Content ID


Wheat has disappointing close after trading higher most of the day | Wednesday, June 22, 2022

July corn had a 16 cent trading range today and closed up 7 cents at $7.68. December corn closed down 8 cents at $6.93 ¾. July soybean futures closed down 28 cents at $16.53, while the November contract closed 34 cents lower.

Wheat futures closed mixed with CBOT wheat closing up 1 cent. KC wheat closed down 2 cents, and Minneapolis wheat was down 11 cents. The wheat close was disappointing with futures trading higher most of the day and then selling off in the last 5 minutes of trade.

Soybean oil prices are now down 2.73 per lb. this week and are down 20.74 per lb. from the high at $91.40 posted in late April. With 11.8 lbs. of soybean oil in a bushel of soybeans, a bushel of soybeans is now worth $2.44 less than just two months ago because of the drop in soybean oil prices. Soybean oil is down on recession fears and the thought that consumer demand will move lower as consumers stop eating out as much. The fear of recession and consumer cutbacks is also weighing on livestock prices.

Today in the outside markets, the U.S. dollar is trading slightly lower. Crude oil is down $3.56 per barrel. The stock market was sharply lower early in the day and has now posted a possible reversal with the Dow up 120 points at this hour. 

The livestock markets closed lower on Wednesday. August hogs closed down $1.47 at $108.32. August cattle closed down $1.32 at $134.92, and August feeders closed down $2.15 at $173.15.

Bull spreads working in corn and soybeans at midday: 11:30 A.M.

The bull spreads are working in corn and soybeans. Wheat is now higher after making new lows last night. Palm oil futures were sharply lower last night, and soybean oil prices remain under pressure.

At this hour, July corn is up 5 cents. December corn is down 2 cents. July soybean futures are down 16 cents. November soybeans are 24 cents lower. Wheat futures are higher, with CBOT wheat up 21 cents. KC wheat is up 15 cents, and Minneapolis wheat is 2 cents higher.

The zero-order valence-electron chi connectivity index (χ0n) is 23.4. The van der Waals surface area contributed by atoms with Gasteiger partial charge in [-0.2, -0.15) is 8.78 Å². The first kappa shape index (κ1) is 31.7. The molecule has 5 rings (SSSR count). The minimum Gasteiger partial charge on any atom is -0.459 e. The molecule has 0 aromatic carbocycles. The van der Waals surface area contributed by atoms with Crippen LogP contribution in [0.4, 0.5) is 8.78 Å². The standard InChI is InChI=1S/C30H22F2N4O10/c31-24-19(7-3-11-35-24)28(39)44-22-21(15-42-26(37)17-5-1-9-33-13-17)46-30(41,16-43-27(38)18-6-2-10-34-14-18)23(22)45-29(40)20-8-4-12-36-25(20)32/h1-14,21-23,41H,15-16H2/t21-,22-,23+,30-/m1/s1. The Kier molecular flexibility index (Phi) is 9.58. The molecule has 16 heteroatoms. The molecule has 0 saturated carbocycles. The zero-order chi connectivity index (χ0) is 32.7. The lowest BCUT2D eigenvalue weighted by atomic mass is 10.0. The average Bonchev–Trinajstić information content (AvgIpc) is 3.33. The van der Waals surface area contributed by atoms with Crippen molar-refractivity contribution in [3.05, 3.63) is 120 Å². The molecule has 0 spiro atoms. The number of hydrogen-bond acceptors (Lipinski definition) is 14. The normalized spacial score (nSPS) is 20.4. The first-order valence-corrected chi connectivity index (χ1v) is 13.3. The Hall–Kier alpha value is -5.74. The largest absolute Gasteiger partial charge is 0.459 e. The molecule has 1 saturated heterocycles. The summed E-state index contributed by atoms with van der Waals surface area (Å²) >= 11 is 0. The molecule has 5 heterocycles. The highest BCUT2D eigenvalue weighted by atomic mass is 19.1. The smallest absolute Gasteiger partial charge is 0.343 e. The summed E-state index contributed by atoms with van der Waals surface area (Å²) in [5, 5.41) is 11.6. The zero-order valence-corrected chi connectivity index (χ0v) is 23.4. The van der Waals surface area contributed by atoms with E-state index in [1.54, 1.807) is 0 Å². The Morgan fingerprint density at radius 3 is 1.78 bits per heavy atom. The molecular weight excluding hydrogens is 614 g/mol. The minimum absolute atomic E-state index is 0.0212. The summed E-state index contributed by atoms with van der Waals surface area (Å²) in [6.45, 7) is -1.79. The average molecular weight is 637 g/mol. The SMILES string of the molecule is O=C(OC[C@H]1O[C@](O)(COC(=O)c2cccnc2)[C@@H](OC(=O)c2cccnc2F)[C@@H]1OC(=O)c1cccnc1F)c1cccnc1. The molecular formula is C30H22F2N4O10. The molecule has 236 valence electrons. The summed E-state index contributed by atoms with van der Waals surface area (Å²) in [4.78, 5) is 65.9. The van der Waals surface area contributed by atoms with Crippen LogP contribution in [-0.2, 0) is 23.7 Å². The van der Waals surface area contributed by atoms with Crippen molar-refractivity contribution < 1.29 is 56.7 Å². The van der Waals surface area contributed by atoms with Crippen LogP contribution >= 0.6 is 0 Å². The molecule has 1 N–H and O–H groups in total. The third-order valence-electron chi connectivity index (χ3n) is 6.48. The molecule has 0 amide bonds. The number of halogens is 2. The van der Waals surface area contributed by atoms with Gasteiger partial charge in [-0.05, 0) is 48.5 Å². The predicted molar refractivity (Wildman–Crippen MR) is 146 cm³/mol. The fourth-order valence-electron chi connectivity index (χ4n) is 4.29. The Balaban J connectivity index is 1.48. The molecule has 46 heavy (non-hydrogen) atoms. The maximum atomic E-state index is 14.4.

The July to December corn spread has improved by 8 cents today, and the July to November soybean spread has improved by 7 cents. Even though soybean futures are lower at this time, I view the bull spreads as being a positive indicator.

In the livestock market, August hogs are down 40 cents at $109.40. August cattle are down 82 cents at $135.45, and August feeders are down $1.35 at $173.92.

In the outside markets, crude oil is now over $3 per barrel after dropping as much as $9 in early trade. The U.S. stock market was lower most of the day with the Dow now up 6 points. The U.S. dollar index is .40 lower at 104.01.

Corn, wheat move higher this morning: 8:45 a.m.

After the U.S. grain markets moved lower last night, corn and wheat are now higher. The hard down move in the global vegetable oil market continues with palm oil futures and soybean oil futures pulling the soybean market lower.

July corn is up 5 cents. December corn is up ½ cent. July soybeans are trading 12 cents lower, and November soybeans are down 21 cents. Wheat futures are 5 to 16 cents higher. 

The weather outlook has not changed. It does not look to get as hot as it has been for the extended forecasts, but the weather looks to stay dry. Unless the forecast changes to bring in more rain, the downside is limited. 

The USDA Crop Progress report yesterday showed corn and soybean ratings falling 2% as expected and odds are good that the corn and soybean ratings will move lower again next week.   

READ MORE: U.S. corn emergence on par with five-year average

In outside markets, crude oil, after posting a $1 rally yesterday, is now down $9 per barrel. The U.S. stock market was up big on Tuesday but is lower today with the Dow now down 138 points.  

For a free trial of The Kluis Report including three times a day market updates and the Saturday newsletter, visit, call 888-345-2855, or email

About the Author: Al Kluis has been a commodity advisor and broker since 1976. Kluis is an introducing broker with Wedbush Futures and writes a column, Your Profit, which appears in every issue of Successful Farming magazine. Kluis has published two books on commodities trading and is commonly quoted in major publications including the Wall Street Journal. He is also a featured speaker at commodity conferences nationwide. Kluis is a frequent market analyst for the Linder Farm Radio News Network. A Minnesota farm boy, Kluis was awarded his degree in ag economics from the University of Minnesota in 1974, after which he was executive director of the Minnesota Soybean Association before entering the markets full-time. His family still farms in southwest Minnesota, and Kluis enjoys helping with fieldwork when the markets allow.

Editor’s Note: The risk of loss in trading futures and/or options is substantial, and each investor and/or trader must consider whether this is a suitable investment. Past performance – whether actual or indicated by simulated historical tests of strategies – is not indicative of future results. Trading advice reflects good-faith judgment at a specific time and is subject to change without notice. There is no guarantee the advice given will result in profitable trades.

Read more about

Talk in Marketing